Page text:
In 2018, the line between masculine and feminine — not just as genders but as connotations — is finally starting to blur. While we still have a long way to go, the fashion and beauty industries in particular are embracing unisex and gender-neutral products more than ever before: Spring/Summer 2018 Fashion Week collections that showed this time last year hinted at an androgynous blending of menswear and womenswear, Tom Ford has a line of men’s makeup, and CoverGirl’s first “CoverBoy” is already yesterday’s news. Brands that dare to break the boundaries of gender binary are seen as pioneers — but fragrance did it first.
24 years ago, long before the term gender-fluid came into the zeitgeist, Calvin Klein released its first unisex fragrance, CK One, now famous for its clean, citrus scent. As the brand states on its site in a promotion for the just-reissued fragrance, it “both reflected and pre-empted a new mood in society — a blurring of gender boundaries, a fluid sexuality, a freedom from convention and the status quo, a breaking of rules.”
Since then, unisex fragrances have quietly defied gender norms without stirring up the controversy that, say, a unisex skirt might.
Why's that? Perhaps because fragrance floats under the radar. Sure, some perfume packaging can still be considered gendered when you see it sitting on the shelf (think: Victoria's Secret anything); but out in the world, fragrance communicates who you are free of the traditional masculine or feminine connotations of a three-piece suit or a red lip. After all, who can say if the note of jasmine in Tom Ford’s new gender-neutral Ombré Leather is inherently male or female? (Hint: No one.)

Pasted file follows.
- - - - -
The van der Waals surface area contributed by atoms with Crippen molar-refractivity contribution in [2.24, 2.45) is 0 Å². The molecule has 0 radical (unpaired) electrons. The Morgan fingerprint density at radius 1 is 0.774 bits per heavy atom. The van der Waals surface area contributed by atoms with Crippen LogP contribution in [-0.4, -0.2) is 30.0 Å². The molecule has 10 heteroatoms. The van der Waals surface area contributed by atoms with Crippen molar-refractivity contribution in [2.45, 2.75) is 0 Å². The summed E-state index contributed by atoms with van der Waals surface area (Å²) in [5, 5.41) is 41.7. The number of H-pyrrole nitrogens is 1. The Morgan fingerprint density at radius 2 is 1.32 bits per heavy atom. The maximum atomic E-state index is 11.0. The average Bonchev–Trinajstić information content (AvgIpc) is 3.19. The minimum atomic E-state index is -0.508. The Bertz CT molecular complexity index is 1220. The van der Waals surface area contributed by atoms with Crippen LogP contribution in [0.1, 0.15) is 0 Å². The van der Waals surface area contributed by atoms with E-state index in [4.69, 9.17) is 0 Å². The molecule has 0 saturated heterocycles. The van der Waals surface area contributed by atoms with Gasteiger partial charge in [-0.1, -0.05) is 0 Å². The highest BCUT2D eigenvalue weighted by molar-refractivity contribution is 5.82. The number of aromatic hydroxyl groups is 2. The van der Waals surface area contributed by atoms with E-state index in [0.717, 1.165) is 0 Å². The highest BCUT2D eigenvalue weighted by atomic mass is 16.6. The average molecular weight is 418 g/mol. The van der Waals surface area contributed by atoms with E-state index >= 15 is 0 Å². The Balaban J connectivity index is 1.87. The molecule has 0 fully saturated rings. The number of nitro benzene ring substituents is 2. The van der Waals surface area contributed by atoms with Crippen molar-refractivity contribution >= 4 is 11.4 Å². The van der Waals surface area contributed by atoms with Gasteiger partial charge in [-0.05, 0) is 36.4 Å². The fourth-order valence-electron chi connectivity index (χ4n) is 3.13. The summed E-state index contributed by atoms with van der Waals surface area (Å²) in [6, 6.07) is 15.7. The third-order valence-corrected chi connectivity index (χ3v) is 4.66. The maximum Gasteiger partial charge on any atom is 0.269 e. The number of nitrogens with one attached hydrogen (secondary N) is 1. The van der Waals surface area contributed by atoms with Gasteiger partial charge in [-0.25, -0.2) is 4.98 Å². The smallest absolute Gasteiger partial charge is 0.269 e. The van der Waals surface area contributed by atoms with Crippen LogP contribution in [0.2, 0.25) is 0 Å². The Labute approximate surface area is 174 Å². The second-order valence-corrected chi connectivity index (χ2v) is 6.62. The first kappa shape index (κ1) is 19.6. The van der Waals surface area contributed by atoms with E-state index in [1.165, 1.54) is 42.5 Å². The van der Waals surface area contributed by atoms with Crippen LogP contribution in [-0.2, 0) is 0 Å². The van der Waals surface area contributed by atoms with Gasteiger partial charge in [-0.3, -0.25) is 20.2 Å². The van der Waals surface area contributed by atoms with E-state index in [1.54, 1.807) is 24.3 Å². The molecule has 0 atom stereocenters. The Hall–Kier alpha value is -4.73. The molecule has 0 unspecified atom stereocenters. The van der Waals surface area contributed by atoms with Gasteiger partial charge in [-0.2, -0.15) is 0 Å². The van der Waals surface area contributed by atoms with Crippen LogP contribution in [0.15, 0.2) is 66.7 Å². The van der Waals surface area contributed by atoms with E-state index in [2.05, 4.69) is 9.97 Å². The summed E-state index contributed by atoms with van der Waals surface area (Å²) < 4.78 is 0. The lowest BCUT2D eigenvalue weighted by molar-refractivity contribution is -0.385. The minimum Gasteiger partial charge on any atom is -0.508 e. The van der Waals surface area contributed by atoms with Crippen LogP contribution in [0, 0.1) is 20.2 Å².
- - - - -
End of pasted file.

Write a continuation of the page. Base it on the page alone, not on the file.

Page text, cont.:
Don’t let the subtlety of unisex fragrance fool you into underestimating its power, though.
A few months ago, my husband — a former Marine, who, for all of his amazing qualities, still holds to the traditional idea of what it means to be “a man” — ordered a Discovery Set from Le Labo, not realizing the samples were all unisex. When it arrived, we were both drawn to the same scent, Rose 31, which we passed back-and-forth between us. Sure, it’s a small step; but I’ve seen firsthand how something as simple as cologne can propel an individual to (maybe subconsciously) reexamine long-held beliefs about the gender paradigm. I’m all for it.
Of course, breaking the binary doesn’t have to be that serious. Modern apothecary Malin+Goetz just released the unisex scent Cannabis, a playful take on “what is familiar and accessible, to produce something unexpected and luxurious,” founder Matthew Malin tells The Zoe Report. “It's green and spicy and rich and earthy with hints of smoke and bright bursts of citrus and florals. We imagined that men would easily gravitate, but, about 70 percent of our sales are to women.”
Here, shop 16 fresh fragrances that disregard the idea of a gender dichotomy spectrum (and, you know, also just smell great).